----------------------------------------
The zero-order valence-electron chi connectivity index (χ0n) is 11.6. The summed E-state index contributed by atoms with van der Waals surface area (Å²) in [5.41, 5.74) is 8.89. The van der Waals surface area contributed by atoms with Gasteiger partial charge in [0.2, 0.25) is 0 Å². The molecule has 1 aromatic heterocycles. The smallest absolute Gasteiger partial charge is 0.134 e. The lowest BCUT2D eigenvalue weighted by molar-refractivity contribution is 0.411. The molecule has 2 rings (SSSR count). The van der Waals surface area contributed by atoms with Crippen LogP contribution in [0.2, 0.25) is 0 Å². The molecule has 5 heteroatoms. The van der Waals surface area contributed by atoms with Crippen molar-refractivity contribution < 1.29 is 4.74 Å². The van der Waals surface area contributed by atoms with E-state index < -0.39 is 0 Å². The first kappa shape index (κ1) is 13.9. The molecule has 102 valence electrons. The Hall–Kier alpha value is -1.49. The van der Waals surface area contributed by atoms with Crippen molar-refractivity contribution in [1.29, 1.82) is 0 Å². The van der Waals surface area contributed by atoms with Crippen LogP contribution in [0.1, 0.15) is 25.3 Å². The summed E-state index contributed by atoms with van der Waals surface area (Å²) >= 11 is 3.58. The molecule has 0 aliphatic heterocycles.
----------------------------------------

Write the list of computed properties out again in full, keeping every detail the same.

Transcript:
The zero-order valence-electron chi connectivity index (χ0n) is 11.6. The summed E-state index contributed by atoms with van der Waals surface area (Å²) in [5.41, 5.74) is 8.89. The van der Waals surface area contributed by atoms with Gasteiger partial charge in [0.2, 0.25) is 0 Å². The molecule has 1 aromatic heterocycles. The smallest absolute Gasteiger partial charge is 0.134 e. The lowest BCUT2D eigenvalue weighted by molar-refractivity contribution is 0.411. The molecule has 2 rings (SSSR count). The van der Waals surface area contributed by atoms with Crippen LogP contribution in [0.2, 0.25) is 0 Å². The molecule has 5 heteroatoms. The van der Waals surface area contributed by atoms with Crippen molar-refractivity contribution < 1.29 is 4.74 Å². The van der Waals surface area contributed by atoms with E-state index < -0.39 is 0 Å². The first kappa shape index (κ1) is 13.9. The molecule has 102 valence electrons. The Hall–Kier alpha value is -1.49. The van der Waals surface area contributed by atoms with Crippen molar-refractivity contribution in [1.29, 1.82) is 0 Å². The van der Waals surface area contributed by atoms with Crippen LogP contribution in [0.1, 0.15) is 25.3 Å². The summed E-state index contributed by atoms with van der Waals surface area (Å²) >= 11 is 3.58. The molecule has 0 aliphatic heterocycles.